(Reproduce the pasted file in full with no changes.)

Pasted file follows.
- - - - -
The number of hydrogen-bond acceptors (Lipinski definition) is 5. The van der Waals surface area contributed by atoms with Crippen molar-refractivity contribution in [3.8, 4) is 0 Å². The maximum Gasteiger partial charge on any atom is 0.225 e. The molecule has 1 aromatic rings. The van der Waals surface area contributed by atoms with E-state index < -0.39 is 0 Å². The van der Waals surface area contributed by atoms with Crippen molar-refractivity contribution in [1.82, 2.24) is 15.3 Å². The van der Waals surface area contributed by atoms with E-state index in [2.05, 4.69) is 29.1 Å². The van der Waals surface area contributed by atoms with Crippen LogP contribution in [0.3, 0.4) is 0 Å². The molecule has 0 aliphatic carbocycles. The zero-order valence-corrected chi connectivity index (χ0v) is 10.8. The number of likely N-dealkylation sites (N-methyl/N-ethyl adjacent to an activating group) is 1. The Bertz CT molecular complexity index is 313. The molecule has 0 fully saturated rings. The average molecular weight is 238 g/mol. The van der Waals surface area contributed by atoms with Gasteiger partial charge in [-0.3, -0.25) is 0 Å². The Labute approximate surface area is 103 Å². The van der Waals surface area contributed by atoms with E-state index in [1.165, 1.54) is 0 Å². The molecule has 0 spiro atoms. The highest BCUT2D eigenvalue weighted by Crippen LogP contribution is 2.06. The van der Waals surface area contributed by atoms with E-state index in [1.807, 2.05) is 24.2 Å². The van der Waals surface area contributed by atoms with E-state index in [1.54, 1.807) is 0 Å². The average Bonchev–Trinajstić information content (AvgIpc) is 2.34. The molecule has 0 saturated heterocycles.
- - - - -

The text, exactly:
The number of hydrogen-bond acceptors (Lipinski definition) is 5. The van der Waals surface area contributed by atoms with Crippen molar-refractivity contribution in [3.8, 4) is 0 Å². The maximum Gasteiger partial charge on any atom is 0.225 e. The molecule has 1 aromatic rings. The van der Waals surface area contributed by atoms with E-state index < -0.39 is 0 Å². The van der Waals surface area contributed by atoms with Crippen molar-refractivity contribution in [1.82, 2.24) is 15.3 Å². The van der Waals surface area contributed by atoms with E-state index in [2.05, 4.69) is 29.1 Å². The van der Waals surface area contributed by atoms with Crippen LogP contribution in [0.3, 0.4) is 0 Å². The molecule has 0 aliphatic carbocycles. The zero-order valence-corrected chi connectivity index (χ0v) is 10.8. The number of likely N-dealkylation sites (N-methyl/N-ethyl adjacent to an activating group) is 1. The Bertz CT molecular complexity index is 313. The molecule has 0 fully saturated rings. The average molecular weight is 238 g/mol. The van der Waals surface area contributed by atoms with Gasteiger partial charge in [-0.3, -0.25) is 0 Å². The Labute approximate surface area is 103 Å². The van der Waals surface area contributed by atoms with E-state index in [1.165, 1.54) is 0 Å². The molecule has 0 spiro atoms. The highest BCUT2D eigenvalue weighted by Crippen LogP contribution is 2.06. The van der Waals surface area contributed by atoms with E-state index in [1.807, 2.05) is 24.2 Å². The van der Waals surface area contributed by atoms with E-state index in [1.54, 1.807) is 0 Å². The average Bonchev–Trinajstić information content (AvgIpc) is 2.34. The molecule has 0 saturated heterocycles.